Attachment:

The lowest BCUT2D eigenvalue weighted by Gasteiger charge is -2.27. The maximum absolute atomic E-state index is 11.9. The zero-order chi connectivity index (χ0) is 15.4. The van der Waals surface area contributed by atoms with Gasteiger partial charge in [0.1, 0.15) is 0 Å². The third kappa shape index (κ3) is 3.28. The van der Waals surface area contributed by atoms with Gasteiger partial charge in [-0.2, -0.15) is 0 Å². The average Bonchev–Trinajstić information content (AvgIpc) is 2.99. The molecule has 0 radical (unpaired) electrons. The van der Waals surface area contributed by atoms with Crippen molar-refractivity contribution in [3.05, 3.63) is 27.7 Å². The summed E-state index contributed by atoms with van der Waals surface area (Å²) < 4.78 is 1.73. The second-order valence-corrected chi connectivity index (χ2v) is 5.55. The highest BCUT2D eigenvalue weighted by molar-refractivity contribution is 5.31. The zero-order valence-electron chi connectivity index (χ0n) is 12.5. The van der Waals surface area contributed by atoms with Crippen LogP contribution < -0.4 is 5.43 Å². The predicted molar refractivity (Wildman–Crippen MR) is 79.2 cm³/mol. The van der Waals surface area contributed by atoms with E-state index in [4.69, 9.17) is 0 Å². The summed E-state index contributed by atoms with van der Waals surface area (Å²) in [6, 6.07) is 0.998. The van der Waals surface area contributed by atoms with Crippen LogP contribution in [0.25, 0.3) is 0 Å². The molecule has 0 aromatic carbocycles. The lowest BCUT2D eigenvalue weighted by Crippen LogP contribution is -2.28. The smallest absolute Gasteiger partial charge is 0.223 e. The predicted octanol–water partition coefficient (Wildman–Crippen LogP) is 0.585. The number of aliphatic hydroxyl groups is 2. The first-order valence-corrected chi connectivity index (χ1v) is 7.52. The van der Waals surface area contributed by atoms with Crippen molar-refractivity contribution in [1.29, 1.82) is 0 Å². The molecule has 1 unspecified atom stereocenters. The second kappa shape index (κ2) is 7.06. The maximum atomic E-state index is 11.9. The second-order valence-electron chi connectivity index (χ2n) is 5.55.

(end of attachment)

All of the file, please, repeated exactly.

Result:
The lowest BCUT2D eigenvalue weighted by Gasteiger charge is -2.27. The maximum absolute atomic E-state index is 11.9. The zero-order chi connectivity index (χ0) is 15.4. The van der Waals surface area contributed by atoms with Gasteiger partial charge in [0.1, 0.15) is 0 Å². The third kappa shape index (κ3) is 3.28. The van der Waals surface area contributed by atoms with Gasteiger partial charge in [-0.2, -0.15) is 0 Å². The average Bonchev–Trinajstić information content (AvgIpc) is 2.99. The molecule has 0 radical (unpaired) electrons. The van der Waals surface area contributed by atoms with Crippen molar-refractivity contribution in [3.05, 3.63) is 27.7 Å². The summed E-state index contributed by atoms with van der Waals surface area (Å²) < 4.78 is 1.73. The second-order valence-corrected chi connectivity index (χ2v) is 5.55. The highest BCUT2D eigenvalue weighted by molar-refractivity contribution is 5.31. The zero-order valence-electron chi connectivity index (χ0n) is 12.5. The van der Waals surface area contributed by atoms with Crippen LogP contribution < -0.4 is 5.43 Å². The predicted molar refractivity (Wildman–Crippen MR) is 79.2 cm³/mol. The van der Waals surface area contributed by atoms with E-state index in [4.69, 9.17) is 0 Å². The summed E-state index contributed by atoms with van der Waals surface area (Å²) in [6, 6.07) is 0.998. The van der Waals surface area contributed by atoms with Crippen LogP contribution in [0.25, 0.3) is 0 Å². The molecule has 0 aromatic carbocycles. The lowest BCUT2D eigenvalue weighted by Crippen LogP contribution is -2.28. The smallest absolute Gasteiger partial charge is 0.223 e. The predicted octanol–water partition coefficient (Wildman–Crippen LogP) is 0.585. The number of aliphatic hydroxyl groups is 2. The first-order valence-corrected chi connectivity index (χ1v) is 7.52. The van der Waals surface area contributed by atoms with Crippen molar-refractivity contribution in [1.29, 1.82) is 0 Å². The molecule has 1 unspecified atom stereocenters. The second kappa shape index (κ2) is 7.06. The maximum atomic E-state index is 11.9. The second-order valence-electron chi connectivity index (χ2n) is 5.55.